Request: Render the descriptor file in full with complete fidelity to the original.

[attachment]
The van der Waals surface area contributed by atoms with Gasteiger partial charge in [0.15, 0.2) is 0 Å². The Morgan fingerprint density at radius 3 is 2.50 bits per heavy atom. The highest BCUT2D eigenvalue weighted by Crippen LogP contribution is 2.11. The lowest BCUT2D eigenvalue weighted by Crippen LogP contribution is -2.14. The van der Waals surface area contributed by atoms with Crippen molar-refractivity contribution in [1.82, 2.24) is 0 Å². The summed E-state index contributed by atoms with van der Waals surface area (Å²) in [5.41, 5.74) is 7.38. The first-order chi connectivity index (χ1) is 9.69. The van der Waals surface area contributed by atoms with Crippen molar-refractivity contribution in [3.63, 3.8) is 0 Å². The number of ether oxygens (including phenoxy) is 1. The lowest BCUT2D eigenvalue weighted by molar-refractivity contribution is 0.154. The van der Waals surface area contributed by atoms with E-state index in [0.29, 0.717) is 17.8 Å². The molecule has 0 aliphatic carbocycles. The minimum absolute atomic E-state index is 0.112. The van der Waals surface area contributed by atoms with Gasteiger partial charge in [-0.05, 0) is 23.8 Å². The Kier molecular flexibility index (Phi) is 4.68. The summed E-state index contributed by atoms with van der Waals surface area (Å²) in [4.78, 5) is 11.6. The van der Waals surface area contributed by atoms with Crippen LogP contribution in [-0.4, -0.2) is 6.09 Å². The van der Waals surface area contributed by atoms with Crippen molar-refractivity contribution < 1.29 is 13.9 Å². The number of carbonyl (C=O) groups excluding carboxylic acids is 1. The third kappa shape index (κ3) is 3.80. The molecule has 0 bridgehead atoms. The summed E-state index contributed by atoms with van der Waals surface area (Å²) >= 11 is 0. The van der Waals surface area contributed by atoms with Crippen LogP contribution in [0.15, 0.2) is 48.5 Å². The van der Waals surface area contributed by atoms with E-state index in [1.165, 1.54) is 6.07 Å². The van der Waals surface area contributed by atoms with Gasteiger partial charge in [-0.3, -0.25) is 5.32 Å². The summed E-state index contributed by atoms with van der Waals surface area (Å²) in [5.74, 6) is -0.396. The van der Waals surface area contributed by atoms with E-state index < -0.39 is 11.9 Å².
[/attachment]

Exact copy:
The van der Waals surface area contributed by atoms with Gasteiger partial charge in [0.15, 0.2) is 0 Å². The Morgan fingerprint density at radius 3 is 2.50 bits per heavy atom. The highest BCUT2D eigenvalue weighted by Crippen LogP contribution is 2.11. The lowest BCUT2D eigenvalue weighted by Crippen LogP contribution is -2.14. The van der Waals surface area contributed by atoms with Crippen molar-refractivity contribution in [1.82, 2.24) is 0 Å². The summed E-state index contributed by atoms with van der Waals surface area (Å²) in [5.41, 5.74) is 7.38. The first-order chi connectivity index (χ1) is 9.69. The van der Waals surface area contributed by atoms with Crippen molar-refractivity contribution in [3.63, 3.8) is 0 Å². The number of ether oxygens (including phenoxy) is 1. The lowest BCUT2D eigenvalue weighted by molar-refractivity contribution is 0.154. The van der Waals surface area contributed by atoms with E-state index in [0.29, 0.717) is 17.8 Å². The molecule has 0 aliphatic carbocycles. The minimum absolute atomic E-state index is 0.112. The van der Waals surface area contributed by atoms with Gasteiger partial charge in [-0.05, 0) is 23.8 Å². The Kier molecular flexibility index (Phi) is 4.68. The summed E-state index contributed by atoms with van der Waals surface area (Å²) in [4.78, 5) is 11.6. The van der Waals surface area contributed by atoms with Crippen LogP contribution in [-0.4, -0.2) is 6.09 Å². The van der Waals surface area contributed by atoms with Crippen molar-refractivity contribution < 1.29 is 13.9 Å². The number of carbonyl (C=O) groups excluding carboxylic acids is 1. The third kappa shape index (κ3) is 3.80. The molecule has 0 bridgehead atoms. The summed E-state index contributed by atoms with van der Waals surface area (Å²) >= 11 is 0. The van der Waals surface area contributed by atoms with Crippen LogP contribution in [0.15, 0.2) is 48.5 Å². The van der Waals surface area contributed by atoms with E-state index in [1.165, 1.54) is 6.07 Å². The van der Waals surface area contributed by atoms with Gasteiger partial charge in [-0.3, -0.25) is 5.32 Å². The summed E-state index contributed by atoms with van der Waals surface area (Å²) in [5.74, 6) is -0.396. The van der Waals surface area contributed by atoms with E-state index < -0.39 is 11.9 Å².